Children recruited as soldiers in northern Mali

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Civilians in Mali

Armed rebel groups controlling large parts of northern Mali are recruiting child soldiers into their ranks according to the UN Children's Fund (UNICEF).

At least 175 boys aged between 12 to 18 years have been recruited since March this year.

UNICEF has expressed concern over the vulnerability of children in northern Mali saying there were reports of at least eight girls being raped or sexually abused.

Children are also being killed or injured by explosive devises.

The agency says insecurity in the region has forced nearly 300,000 children out of school leaving them vulnerable to recruitment, violence and exploitation.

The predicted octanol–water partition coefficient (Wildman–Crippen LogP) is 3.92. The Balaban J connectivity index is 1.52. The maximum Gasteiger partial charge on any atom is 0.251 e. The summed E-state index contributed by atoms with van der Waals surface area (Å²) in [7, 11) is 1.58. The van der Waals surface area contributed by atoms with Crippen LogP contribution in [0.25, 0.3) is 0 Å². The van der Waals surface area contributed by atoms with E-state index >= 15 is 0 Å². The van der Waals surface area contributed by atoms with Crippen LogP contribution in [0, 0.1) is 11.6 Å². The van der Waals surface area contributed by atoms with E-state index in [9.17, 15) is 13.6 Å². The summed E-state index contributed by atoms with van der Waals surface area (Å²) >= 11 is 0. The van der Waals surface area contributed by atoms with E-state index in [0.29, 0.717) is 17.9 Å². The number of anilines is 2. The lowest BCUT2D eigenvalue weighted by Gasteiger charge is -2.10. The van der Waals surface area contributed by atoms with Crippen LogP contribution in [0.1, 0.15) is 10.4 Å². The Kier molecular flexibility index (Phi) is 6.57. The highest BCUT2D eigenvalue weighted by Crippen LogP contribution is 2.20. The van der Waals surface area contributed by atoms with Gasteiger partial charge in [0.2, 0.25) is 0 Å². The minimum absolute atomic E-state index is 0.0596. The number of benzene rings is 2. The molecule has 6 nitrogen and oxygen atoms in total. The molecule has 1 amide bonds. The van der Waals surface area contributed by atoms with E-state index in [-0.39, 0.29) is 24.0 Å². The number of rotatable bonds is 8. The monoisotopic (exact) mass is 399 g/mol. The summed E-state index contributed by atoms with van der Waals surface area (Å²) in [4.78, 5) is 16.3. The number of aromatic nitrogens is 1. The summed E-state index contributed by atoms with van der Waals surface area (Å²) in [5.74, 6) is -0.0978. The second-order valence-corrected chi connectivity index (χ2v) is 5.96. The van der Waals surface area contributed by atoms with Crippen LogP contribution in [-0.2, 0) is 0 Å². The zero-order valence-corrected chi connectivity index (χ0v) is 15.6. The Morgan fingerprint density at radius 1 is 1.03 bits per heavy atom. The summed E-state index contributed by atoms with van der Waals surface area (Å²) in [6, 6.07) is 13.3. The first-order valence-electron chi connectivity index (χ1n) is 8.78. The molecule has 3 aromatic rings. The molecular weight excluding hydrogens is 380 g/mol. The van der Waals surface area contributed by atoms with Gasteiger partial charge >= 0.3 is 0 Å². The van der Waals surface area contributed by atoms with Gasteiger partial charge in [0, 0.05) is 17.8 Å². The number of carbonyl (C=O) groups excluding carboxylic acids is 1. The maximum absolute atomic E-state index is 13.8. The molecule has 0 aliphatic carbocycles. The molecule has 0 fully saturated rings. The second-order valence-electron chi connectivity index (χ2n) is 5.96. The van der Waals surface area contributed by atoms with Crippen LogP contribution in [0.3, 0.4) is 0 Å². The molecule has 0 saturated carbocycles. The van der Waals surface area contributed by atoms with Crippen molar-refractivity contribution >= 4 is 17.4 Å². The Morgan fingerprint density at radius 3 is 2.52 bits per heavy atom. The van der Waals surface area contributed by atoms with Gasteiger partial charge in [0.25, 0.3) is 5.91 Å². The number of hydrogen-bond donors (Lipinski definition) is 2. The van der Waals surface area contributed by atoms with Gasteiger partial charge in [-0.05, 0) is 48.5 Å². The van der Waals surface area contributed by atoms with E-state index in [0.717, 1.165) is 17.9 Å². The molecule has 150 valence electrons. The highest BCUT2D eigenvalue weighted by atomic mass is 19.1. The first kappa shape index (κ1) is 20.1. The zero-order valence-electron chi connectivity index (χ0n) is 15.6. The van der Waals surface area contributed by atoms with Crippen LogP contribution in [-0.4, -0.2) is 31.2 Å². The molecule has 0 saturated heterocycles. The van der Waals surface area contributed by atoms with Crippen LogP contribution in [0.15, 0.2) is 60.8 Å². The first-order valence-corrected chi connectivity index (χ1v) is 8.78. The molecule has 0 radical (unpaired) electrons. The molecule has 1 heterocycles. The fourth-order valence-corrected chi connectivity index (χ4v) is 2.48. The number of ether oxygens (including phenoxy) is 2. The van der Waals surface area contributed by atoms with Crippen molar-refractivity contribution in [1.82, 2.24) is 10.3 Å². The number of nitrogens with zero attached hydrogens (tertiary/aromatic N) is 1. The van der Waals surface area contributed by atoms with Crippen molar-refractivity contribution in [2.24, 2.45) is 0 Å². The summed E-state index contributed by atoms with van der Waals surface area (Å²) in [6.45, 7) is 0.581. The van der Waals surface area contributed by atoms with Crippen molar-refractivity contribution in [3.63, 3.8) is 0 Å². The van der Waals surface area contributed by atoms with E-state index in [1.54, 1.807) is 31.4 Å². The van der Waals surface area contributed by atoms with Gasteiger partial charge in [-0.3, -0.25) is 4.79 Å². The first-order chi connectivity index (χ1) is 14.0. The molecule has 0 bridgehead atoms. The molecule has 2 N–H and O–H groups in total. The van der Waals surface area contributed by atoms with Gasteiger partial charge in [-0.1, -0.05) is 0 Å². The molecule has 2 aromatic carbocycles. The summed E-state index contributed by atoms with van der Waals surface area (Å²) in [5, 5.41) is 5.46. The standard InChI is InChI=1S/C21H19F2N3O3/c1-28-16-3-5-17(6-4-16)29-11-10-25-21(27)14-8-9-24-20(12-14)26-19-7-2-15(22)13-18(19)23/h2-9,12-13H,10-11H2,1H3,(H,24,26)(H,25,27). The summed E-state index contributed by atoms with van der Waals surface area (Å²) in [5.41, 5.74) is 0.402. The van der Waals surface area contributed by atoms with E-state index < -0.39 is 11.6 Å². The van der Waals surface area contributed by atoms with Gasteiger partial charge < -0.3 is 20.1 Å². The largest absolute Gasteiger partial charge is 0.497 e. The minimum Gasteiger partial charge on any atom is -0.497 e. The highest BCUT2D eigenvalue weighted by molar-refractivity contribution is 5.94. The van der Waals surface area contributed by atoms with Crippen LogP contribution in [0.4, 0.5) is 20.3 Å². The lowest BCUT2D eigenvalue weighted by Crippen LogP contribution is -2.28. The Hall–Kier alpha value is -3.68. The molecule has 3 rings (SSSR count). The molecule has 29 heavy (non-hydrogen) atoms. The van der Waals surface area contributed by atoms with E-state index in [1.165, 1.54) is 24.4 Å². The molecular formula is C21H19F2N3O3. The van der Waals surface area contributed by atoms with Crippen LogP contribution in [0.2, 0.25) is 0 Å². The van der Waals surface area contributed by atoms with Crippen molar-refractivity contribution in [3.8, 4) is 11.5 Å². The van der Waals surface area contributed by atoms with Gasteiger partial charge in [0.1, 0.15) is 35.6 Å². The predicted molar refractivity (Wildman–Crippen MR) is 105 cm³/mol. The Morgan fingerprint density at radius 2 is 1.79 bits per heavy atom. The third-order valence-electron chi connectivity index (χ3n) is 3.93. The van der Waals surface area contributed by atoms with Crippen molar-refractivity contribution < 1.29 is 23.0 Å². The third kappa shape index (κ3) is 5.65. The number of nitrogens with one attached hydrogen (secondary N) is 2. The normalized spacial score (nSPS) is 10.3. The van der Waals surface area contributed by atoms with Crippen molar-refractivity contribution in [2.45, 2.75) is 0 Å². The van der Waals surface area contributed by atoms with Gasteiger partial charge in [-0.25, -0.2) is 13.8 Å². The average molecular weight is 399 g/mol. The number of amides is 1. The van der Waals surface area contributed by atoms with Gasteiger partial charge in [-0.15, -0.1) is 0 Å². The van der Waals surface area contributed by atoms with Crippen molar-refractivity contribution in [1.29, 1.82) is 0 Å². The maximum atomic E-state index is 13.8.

Marixie Mercado is the spokesperson for UNICEF in Geneva.

"These numbers are reason for alarm especially because they represent only a partial picture of the child protection context in the north – an area where access for humanitarian workers is limited. UNICEF is working with local partners in the conflict-affected regions of Kidal, Gao and Timbuktu as well as the bordering region of Mopti to strengthen communities' ability to protect children: how to identify and support separated children, raising public awareness about risks for children, including recruitment into armed groups, and promoting education.

Duration 33"

Meanwhile, the UN Office for the Coordination of Humanitarian Affairs (OCHA) says at least 24 suspected cases of cholera have been reported in the city of Gao in northern Mali.

The World Health Organization (WHO) has dispatched cholera response kits to the region and is partnering with local aid agencies to sensitize the local communities on cholera prevention and treatment measures.

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